Jeddah’s revamped waterfront fast becoming top attraction for tourists, residents

A multimillion-dollar facelift has transformed Jeddah’s waterfront. (Photo courtesy: Social media)
Updated 08 March 2018
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Jeddah’s revamped waterfront fast becoming top attraction for tourists, residents

JEDDAH: Less than three months after it opened, the new corniche waterfront along the Red Sea port of Jeddah is fast establishing itself as a favorite weekend attraction for locals and tourists.
The SR800 million ($213.3 million) 4.2-kilometer waterfront has watersport parks, designated beaches, children’s play parks, interactive water fountains, six restaurants, 24 kiosks, a floating marina dock, larger-than-life animal and art sculptures, as well as dozens of designated restrooms and phone-charging stations.
The waterfront development was opened three months ago by Makkah Gov. Prince Khaled Al-Faisal, who offered words of praise mixed with a warning. “We congratulate the nation on this project. My question to the people of Jeddah is: Will you safeguard it? Or will we hear tomorrow that it is sabotaged?”
The corniche has been a popular Jeddah destination for many years. However, in the past, litter from picnics was a frequent problem on beach areas and adjoining parkland.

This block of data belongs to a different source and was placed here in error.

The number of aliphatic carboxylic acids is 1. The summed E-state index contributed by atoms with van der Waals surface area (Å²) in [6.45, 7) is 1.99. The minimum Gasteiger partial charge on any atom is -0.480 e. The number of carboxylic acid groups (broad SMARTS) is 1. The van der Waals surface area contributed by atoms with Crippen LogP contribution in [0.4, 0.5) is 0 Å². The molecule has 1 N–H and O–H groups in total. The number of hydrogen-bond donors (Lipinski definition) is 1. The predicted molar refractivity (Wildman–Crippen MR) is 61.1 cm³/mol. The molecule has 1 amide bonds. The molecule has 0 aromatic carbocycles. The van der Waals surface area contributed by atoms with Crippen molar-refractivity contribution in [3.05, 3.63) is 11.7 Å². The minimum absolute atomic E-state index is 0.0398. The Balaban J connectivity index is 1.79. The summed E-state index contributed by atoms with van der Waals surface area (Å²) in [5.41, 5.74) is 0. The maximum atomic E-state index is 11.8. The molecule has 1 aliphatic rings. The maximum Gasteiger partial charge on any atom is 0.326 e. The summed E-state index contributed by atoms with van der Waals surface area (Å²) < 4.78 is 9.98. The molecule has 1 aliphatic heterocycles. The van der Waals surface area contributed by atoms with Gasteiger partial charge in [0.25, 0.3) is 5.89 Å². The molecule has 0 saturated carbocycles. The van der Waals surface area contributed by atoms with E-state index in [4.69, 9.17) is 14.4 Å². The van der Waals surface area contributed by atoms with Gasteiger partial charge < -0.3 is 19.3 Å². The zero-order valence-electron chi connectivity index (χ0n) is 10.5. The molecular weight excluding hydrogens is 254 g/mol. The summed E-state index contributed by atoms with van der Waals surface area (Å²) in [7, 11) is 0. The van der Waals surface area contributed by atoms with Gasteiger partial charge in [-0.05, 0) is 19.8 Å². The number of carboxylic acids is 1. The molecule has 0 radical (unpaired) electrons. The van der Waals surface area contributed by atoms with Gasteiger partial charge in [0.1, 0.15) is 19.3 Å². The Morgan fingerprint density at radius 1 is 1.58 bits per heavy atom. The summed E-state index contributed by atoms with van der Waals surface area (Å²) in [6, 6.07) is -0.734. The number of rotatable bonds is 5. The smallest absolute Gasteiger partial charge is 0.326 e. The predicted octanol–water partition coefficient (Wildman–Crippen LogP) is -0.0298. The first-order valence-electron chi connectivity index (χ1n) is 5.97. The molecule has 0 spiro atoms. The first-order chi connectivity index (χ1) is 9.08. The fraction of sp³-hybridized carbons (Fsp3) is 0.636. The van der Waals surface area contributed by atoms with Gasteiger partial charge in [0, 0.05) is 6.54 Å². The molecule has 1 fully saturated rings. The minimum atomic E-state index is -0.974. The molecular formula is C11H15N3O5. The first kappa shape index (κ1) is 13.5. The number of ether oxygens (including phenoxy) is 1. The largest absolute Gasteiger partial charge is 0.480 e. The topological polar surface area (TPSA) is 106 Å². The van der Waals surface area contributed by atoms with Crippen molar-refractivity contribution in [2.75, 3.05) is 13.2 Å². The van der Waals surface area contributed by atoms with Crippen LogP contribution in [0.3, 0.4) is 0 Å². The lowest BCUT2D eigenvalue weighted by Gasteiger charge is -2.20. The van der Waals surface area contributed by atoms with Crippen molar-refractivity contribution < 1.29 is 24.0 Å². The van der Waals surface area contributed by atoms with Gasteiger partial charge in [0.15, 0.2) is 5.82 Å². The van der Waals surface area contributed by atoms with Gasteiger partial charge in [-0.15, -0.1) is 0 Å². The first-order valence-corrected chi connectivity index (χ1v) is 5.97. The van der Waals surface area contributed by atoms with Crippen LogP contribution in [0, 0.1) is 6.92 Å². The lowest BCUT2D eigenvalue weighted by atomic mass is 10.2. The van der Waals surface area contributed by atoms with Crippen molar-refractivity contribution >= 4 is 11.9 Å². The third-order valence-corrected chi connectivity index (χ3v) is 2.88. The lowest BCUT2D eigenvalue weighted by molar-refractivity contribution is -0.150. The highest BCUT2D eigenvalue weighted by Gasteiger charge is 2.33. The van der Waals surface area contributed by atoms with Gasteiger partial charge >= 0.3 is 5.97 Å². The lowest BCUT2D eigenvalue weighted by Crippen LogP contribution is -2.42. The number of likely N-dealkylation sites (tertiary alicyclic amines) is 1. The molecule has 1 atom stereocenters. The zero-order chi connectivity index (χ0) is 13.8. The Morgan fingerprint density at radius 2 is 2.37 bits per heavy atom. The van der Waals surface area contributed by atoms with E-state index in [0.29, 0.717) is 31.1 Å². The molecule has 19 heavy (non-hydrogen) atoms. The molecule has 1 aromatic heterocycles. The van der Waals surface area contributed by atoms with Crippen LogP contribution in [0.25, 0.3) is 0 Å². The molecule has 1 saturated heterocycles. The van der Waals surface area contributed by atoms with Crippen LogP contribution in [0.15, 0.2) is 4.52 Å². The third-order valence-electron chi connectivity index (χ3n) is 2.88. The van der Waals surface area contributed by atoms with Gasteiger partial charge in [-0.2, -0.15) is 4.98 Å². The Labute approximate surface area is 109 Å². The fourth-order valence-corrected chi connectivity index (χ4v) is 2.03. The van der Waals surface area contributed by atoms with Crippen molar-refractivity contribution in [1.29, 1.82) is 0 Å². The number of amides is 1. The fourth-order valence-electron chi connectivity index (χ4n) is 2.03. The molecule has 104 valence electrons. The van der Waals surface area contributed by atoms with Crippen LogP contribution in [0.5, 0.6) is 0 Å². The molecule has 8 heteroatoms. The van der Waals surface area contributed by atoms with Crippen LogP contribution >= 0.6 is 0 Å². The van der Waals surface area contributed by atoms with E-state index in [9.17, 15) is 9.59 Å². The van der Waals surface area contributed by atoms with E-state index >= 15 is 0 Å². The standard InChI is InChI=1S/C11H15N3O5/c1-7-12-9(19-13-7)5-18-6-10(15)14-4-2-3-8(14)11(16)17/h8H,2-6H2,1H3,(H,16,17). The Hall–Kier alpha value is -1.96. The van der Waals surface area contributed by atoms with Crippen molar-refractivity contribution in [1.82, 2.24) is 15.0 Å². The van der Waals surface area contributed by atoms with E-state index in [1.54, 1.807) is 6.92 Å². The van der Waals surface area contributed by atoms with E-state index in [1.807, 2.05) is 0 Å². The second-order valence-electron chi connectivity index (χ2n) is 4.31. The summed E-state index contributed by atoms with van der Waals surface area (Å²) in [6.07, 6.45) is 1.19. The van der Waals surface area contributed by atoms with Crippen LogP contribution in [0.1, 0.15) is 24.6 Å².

Now, with increased tourism and a more diverse local population, Saudis are assuming the role of citizen ambassadors who care deeply about their surroundings.
A Jeddah resident, Layla Hamdan, told Arab News: “For me as a Saudi, it’s about proper representation. Now we are having more tourists visiting Jeddah and sometimes they ask me for information or directions and I try my best to be helpful. If I can’t help, I guide them to someone who can. I want to leave a good impression because some are visiting Saudi Arabia for the first time.”
Along with police supervision, more than 100 surveillance cameras equipped with face-recognition technology have been installed along the waterfront. The cameras are linked to the Public Security Agency control rooms, as well as the municipality.
As an added deterrent, Saudi authorities have announced fines ranging from SR200 to SR5,000 for littering or damage to public utilities and landmarks on the waterfront. Offenders will have to shoulder additional repair costs as well.
Repair work caused by vandalism on the waterfront is now almost nonexistent.
A street cleaner, Niraj Kulkarni, praised the improved cleanliness along the corniche. “Now there are more people, more food vendors, but not so much garbage like before. People are taking care to keep the corniche clean.”
Saudi Arabia’s Public Investment Fund recently announced a separate $4.8 billion redevelopment of the corniche that will add 1,200 acres of beach, retail stores, museums, a marina and more than 10,000 residential housing units. Construction is set to begin early next year and is expected to be completed by 2030.


Saudi businesswomen eye greater role in the economy with end to driving ban

The end of the driving ban is expected to help bring an economic windfall for Saudi women. (Shutterstock)
Updated 23 June 2018
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Saudi businesswomen eye greater role in the economy with end to driving ban

  • The historic move is a huge step forward for businesswomen in the Saudi Arabia, says businesswoman